Saturday, September 17, 2011

Anasazi Strip - Chapter 36 - Part III

The Judge beamed. “The situation is not as bad as I had first envisioned. We are still in an excellent position to accomplish all of the objectives of the mission, including several we had not intended. We no longer have any partners to worry about. The authorities have no one to question – with Linda Joyce out of the way, any evidence is circumstantial, at best.”

“As soon as I waste Joyce, I’m heading straight to Vegas, cutting the hair and beard, buying a nice silk suit, and catching a plane to Belize. I’ve got some friends down there in pirate country where I can hide out. And I’d recommend that you do the same. Leave the country and lay low until the goddamn dust settles. I don’t want to be seen anywhere near the Arizona Strip for the next couple of months – maybe longer. Fuck, I may never come back to the ol’ U.S. of A. It’s a big world out there, my friend.”

The Judge mulled over plans. “That sounds like a very good idea, Mr. Saunders. And extended trip to the Bahamas would allow me to deposit the money from Saturday’s auction in untraceable offshore bank accounts, while also avoiding the probing questions of the law. Yes indeed, I believe such a vacation is just what the doctor ordered.”

B.T. opened the passenger door and climbed out of the helicopter. “You better get going now. I’ll handle Joyce. You fence the artifacts. And we’ll meet in two weeks down at the Hilton, in Nassau, and get the money situation straightened-out.”

The Judge saluted his comrade. “I will have my secretary make the arrangements, Mr. Saunders. There will be a suite reserved in your name two weeks hence.”

“The first round’s on me, Judge,” replied B.T. as he returned his commander’s salute.  “Hey, it’s not like we’re dealing with the Viet Cong here. These people are fucking Mormons.”

The Judge laughed as he started up the engines on the Ranger. Good point, Mr. Saunders.”

“Wait until I make sure my bike is still there and starts, before you take off, Judge.”

The Judge raised his right thumb as B.T. jogged over to a thick clump of gambel oak and retrieved his Harley. A thin sheen of brown dust and yellowish oak pollen coated the chopper but the bike seemed untouched. B.T. climbed aboard the motorcycle and tried to kick-start the engine. The shotgun wound in his leg rebelled and brought tears of pain to his eyes. B.T. gritted his teeth and pumped the foot pedal again. On the fifth try, the roadster’s engine came alive in a blast of hot noise, so loud that it drowned out the sound of the helicopter. B.T. goosed the hand-throttle as black smoke poured out of the Harley’s chrome-plated exhaust pipe, and he waved to the Judge. 

The chopper rose effortlessly from the ground and flew off toward Kanab.

One of B.T.’s favorite pastimes was riding his Roadster on deserted forest roads.  Sometimes the dirt tracks got a little dusty, especially in the early fall, but it was still a great way to unwind. The roads seemed to go on forever. He had once heard that there were more miles of dirt road on the North Kaibab Forest than there were in the entire nationwide interstate highway system. That seemed a little hard to believe, but there was no denying that a man could ride for days and never see another human being, which was exactly what B.T. was hoping for today – smooth sailing and a trouble-free ride. His extensive knowledge of the forest’s transportation network was going to come in handy. He intended to stick to back roads all the way to Fredonia.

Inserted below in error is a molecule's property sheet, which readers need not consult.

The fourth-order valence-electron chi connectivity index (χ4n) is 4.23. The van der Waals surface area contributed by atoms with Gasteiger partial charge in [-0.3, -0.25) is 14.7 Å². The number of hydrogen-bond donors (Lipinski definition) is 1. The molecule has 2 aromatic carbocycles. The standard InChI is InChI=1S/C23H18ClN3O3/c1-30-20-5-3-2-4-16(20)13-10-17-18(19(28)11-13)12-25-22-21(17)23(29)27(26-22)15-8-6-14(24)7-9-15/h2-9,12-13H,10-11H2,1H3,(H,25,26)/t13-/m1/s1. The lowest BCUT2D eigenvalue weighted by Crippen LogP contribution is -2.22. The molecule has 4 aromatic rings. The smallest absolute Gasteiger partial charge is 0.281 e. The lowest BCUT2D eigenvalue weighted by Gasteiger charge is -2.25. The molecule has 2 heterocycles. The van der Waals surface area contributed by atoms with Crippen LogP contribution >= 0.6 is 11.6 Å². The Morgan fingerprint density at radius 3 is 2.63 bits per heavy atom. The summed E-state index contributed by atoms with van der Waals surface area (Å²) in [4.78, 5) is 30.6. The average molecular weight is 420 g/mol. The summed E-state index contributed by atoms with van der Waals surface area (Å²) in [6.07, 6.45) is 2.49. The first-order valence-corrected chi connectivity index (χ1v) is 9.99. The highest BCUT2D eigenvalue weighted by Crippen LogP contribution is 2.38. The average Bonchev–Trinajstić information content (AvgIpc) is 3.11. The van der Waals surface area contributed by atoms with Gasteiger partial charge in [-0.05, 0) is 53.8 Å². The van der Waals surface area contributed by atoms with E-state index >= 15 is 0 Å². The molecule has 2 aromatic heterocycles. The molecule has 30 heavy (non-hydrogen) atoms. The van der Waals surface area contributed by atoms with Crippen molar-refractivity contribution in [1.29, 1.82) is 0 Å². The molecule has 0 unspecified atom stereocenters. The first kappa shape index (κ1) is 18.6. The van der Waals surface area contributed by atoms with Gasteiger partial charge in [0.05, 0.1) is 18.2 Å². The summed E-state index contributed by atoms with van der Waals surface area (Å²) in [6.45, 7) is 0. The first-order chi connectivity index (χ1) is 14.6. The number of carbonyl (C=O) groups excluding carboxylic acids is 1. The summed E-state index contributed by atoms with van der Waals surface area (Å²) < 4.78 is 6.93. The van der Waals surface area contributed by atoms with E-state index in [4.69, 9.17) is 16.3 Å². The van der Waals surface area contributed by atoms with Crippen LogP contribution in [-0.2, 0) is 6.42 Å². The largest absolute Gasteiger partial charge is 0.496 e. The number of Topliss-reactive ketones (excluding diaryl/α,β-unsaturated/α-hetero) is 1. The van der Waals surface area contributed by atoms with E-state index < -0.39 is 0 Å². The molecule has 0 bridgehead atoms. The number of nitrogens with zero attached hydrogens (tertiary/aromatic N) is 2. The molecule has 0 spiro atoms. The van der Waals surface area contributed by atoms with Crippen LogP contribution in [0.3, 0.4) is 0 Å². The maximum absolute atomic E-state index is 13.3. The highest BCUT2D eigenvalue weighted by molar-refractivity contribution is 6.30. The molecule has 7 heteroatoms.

He cruised slowly up the bumpy road and did his best to avoid hitting the rocks and potholes. His wounded leg throbbed in agony every time he hit a rough spot. He could see the smoke rising from the lumber mill on the outskirts of Fredonia, perhaps fifty miles away. On a crystal clear day like this, it was easy to imagine that the Arizona Strip was the very center of the universe. B.T. chuckled at the thought. Only the Indians and local Mormons could really be at home with such a silly-ass notion.

Several hundred feet ahead was a cattle gate blocking the road. B.T. was surprised to see it closed; on his past trips, the gate had always been hanging open. Cattle gates were rarely, if ever locked on the forest.

B.T. gingerly climbed off the Harley, flipped down the kick-stand with the toe of his boot, and approached the rickety gate comprised of four strands of barbed wire strung across a rectangular frame of one-by-fours. A large brass padlock attached the flimsy fence to a metal post that had been driven deeply into the ground. The brown lock had a Forest Service insignia on its side. Why would the Forest Service close off Buckhorn Point? And how the hell was he going to get around the locked gate?

B.T. scanned right and left down the fence line, looking for a breach in the wire trap. Some sections looked like they had recently been re-strung. Lately, bad luck seemed to follow him wherever he went; it was hard for him to escape the thought that, for some inexplicable reason, the gods had turned against him.

The Mac-10 would make short work of the government padlock. B.T. fired a quick burst at the lock and watched it blow apart into small pieces of twisted metal. The gate slowly swung open. So much for government interference on the open range.

B.T. holstered his gun and glanced up at the turquoise sky. Above him soared a solitary golden eagle, gliding on the high-noon thermals that rose off the Grand Canyon. B.T. gazed admiringly at the great bird of prey and longed to soar above his worldly problems, to be rid of locked gates and nosey cops. Soon – by tomorrow at the latesthe would be flying high in a jumbo jet on his way to the islands. No one would be able to touch him there.

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